• GJM Blog

    Important Industry News & Helpful Tips

File early to reduce your risk of tax return fraud

With the well-publicized security breach at major retailer Target recently, identity theft is likely on your mind. And stolen credit isn’t your only risk.

In an increasingly common scam, identity thieves use victims’ personal information to file fraudulent tax returns electronically and claim bogus refunds. When the real taxpayers file their returns, they’re notified that they’re attempting to file duplicate returns. It can take months to straighten things out, causing all sorts of headaches and delaying legitimate refunds.

You can reduce your likelihood of becoming a victim by filing your return as soon as possible after you receive your W-2 and 1099s. If you file first, it will be the thief who’s filing the duplicate return, not you.

Also, if you did shop at Target during the security breach, be sure to check your bank and credit card accounts frequently, and consider signing up for the free year of credit monitoring the retailer is offering potential victims.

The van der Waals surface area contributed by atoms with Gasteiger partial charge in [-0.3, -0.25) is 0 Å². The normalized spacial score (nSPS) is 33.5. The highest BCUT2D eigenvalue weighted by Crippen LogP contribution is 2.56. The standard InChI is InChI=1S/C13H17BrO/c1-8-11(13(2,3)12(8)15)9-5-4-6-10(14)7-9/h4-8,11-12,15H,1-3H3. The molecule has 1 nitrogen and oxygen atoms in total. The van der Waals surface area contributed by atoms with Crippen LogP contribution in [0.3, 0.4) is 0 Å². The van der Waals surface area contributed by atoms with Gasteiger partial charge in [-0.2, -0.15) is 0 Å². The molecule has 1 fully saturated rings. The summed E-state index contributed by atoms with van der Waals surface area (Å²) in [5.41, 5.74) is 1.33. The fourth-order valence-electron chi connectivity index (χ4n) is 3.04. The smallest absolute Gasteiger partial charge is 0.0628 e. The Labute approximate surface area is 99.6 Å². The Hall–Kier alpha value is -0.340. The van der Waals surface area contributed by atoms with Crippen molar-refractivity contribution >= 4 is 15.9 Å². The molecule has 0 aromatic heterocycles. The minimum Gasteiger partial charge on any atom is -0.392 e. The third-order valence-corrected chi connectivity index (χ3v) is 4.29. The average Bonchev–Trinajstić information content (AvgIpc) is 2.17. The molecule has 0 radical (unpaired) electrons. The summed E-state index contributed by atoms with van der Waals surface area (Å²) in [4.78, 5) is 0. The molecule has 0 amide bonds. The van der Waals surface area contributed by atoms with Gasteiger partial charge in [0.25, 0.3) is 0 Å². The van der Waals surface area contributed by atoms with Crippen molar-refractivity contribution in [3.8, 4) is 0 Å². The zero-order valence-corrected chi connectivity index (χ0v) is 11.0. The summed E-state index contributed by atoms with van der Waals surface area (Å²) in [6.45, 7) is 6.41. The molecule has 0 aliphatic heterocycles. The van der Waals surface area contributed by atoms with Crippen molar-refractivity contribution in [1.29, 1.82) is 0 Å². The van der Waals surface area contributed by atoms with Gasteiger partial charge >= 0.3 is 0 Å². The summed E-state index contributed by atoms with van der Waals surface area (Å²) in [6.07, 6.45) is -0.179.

If you’d like to file your tax return early this year, please contact us. We’d be happy to help. Also let us know if you have questions about protecting yourself from tax return fraud and identity theft.

Time for an estate plan checkup

Now that we’re in the new year, it’s time for an estate plan checkup. Why? First, various exclusion, exemption and deduction amounts are adjusted for inflation and can change from year to year, so it’s a good idea to see if they warrant any updates to your estate plan:




Lifetime gift and estate tax exemption

$5.25 million

$5.34 million

Generation-skipping transfer tax exemption

$5.25 million

$5.34 million

Annual gift tax exclusion



Marital deduction for gifts to noncitizen spouse



But inflation adjustments aren’t the only reason for an estate plan checkup. You should also review your plan whenever there are significant changes in your family, such as births, deaths, marriages or divorces. And your estate plan also merits a look if your financial situation has changed significantly.

If you want to find out if your estate plan needs updating — or if you don’t have an estate plan and would like to put one in place — please contact us. We can help you ensure you have a plan that will achieve your goals.

Why self-employed should consider a retirement plan before year end

For 2013, the maximum IRA contribution is $5,500 — $6,500 if you’re age 50 or older on Dec. 31. (The maximum IRA contribution or deduction may be reduced or eliminated depending on various factors.) But if you’re self-employed, you may be eligible for a retirement plan that allows you to make much larger contributions. As long as you set up one of the following plans by Dec. 31, 2013, you can make deductible 2013 contributions as late as the 2014 due date of your tax return: